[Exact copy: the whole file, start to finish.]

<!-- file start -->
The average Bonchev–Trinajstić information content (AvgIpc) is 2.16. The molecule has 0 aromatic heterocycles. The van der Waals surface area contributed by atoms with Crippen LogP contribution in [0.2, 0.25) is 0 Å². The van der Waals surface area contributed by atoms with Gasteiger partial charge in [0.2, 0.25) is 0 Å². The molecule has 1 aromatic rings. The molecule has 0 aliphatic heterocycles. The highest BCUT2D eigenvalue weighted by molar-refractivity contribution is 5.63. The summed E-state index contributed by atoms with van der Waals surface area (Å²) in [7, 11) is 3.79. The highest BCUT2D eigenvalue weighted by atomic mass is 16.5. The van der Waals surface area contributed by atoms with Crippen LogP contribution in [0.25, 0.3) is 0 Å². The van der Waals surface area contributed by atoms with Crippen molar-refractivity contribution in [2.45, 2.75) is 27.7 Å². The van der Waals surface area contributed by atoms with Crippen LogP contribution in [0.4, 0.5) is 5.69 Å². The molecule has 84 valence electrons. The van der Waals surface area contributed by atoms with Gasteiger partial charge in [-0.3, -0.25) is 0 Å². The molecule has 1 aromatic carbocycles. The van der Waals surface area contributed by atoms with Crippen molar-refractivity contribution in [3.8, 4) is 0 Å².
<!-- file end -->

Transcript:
The average Bonchev–Trinajstić information content (AvgIpc) is 2.16. The molecule has 0 aromatic heterocycles. The van der Waals surface area contributed by atoms with Crippen LogP contribution in [0.2, 0.25) is 0 Å². The van der Waals surface area contributed by atoms with Gasteiger partial charge in [0.2, 0.25) is 0 Å². The molecule has 1 aromatic rings. The molecule has 0 aliphatic heterocycles. The highest BCUT2D eigenvalue weighted by molar-refractivity contribution is 5.63. The summed E-state index contributed by atoms with van der Waals surface area (Å²) in [7, 11) is 3.79. The highest BCUT2D eigenvalue weighted by atomic mass is 16.5. The van der Waals surface area contributed by atoms with Crippen LogP contribution in [0.25, 0.3) is 0 Å². The van der Waals surface area contributed by atoms with Crippen molar-refractivity contribution in [2.45, 2.75) is 27.7 Å². The van der Waals surface area contributed by atoms with Crippen LogP contribution in [0.4, 0.5) is 5.69 Å². The molecule has 84 valence electrons. The van der Waals surface area contributed by atoms with Gasteiger partial charge in [-0.3, -0.25) is 0 Å². The molecule has 1 aromatic carbocycles. The van der Waals surface area contributed by atoms with Crippen molar-refractivity contribution in [3.8, 4) is 0 Å².